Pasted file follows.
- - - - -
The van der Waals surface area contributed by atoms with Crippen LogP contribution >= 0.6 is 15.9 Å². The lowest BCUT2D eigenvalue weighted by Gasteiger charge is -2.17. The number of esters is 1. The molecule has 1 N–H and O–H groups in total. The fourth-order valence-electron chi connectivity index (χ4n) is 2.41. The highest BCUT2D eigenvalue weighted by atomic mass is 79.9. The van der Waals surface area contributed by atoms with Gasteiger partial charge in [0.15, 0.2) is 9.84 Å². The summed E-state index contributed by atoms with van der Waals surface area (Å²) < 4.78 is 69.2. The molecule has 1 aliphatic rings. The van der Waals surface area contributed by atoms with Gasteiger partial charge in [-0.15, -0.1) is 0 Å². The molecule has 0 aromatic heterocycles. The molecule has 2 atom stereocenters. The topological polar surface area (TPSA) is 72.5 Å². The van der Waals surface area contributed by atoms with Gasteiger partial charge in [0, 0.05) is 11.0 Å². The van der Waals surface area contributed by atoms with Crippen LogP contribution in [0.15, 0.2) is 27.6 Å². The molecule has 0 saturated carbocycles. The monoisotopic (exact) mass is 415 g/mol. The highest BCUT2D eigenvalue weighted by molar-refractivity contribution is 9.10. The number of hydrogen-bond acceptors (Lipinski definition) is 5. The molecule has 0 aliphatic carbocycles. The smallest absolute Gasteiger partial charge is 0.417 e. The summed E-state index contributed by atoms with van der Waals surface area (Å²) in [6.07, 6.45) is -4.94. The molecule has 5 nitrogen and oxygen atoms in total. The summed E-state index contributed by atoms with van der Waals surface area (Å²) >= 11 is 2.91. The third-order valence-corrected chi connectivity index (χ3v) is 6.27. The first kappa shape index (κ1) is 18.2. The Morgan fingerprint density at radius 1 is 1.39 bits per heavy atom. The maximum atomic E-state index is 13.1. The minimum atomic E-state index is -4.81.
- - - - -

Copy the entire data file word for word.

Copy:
The van der Waals surface area contributed by atoms with Crippen LogP contribution >= 0.6 is 15.9 Å². The lowest BCUT2D eigenvalue weighted by Gasteiger charge is -2.17. The number of esters is 1. The molecule has 1 N–H and O–H groups in total. The fourth-order valence-electron chi connectivity index (χ4n) is 2.41. The highest BCUT2D eigenvalue weighted by atomic mass is 79.9. The van der Waals surface area contributed by atoms with Gasteiger partial charge in [0.15, 0.2) is 9.84 Å². The summed E-state index contributed by atoms with van der Waals surface area (Å²) < 4.78 is 69.2. The molecule has 1 aliphatic rings. The van der Waals surface area contributed by atoms with Gasteiger partial charge in [-0.15, -0.1) is 0 Å². The molecule has 0 aromatic heterocycles. The molecule has 2 atom stereocenters. The topological polar surface area (TPSA) is 72.5 Å². The van der Waals surface area contributed by atoms with Gasteiger partial charge in [0, 0.05) is 11.0 Å². The van der Waals surface area contributed by atoms with Crippen LogP contribution in [0.15, 0.2) is 27.6 Å². The molecule has 0 saturated carbocycles. The monoisotopic (exact) mass is 415 g/mol. The highest BCUT2D eigenvalue weighted by molar-refractivity contribution is 9.10. The number of hydrogen-bond acceptors (Lipinski definition) is 5. The molecule has 0 aliphatic carbocycles. The smallest absolute Gasteiger partial charge is 0.417 e. The summed E-state index contributed by atoms with van der Waals surface area (Å²) in [6.07, 6.45) is -4.94. The molecule has 5 nitrogen and oxygen atoms in total. The summed E-state index contributed by atoms with van der Waals surface area (Å²) >= 11 is 2.91. The third-order valence-corrected chi connectivity index (χ3v) is 6.27. The first kappa shape index (κ1) is 18.2. The Morgan fingerprint density at radius 1 is 1.39 bits per heavy atom. The maximum atomic E-state index is 13.1. The minimum atomic E-state index is -4.81.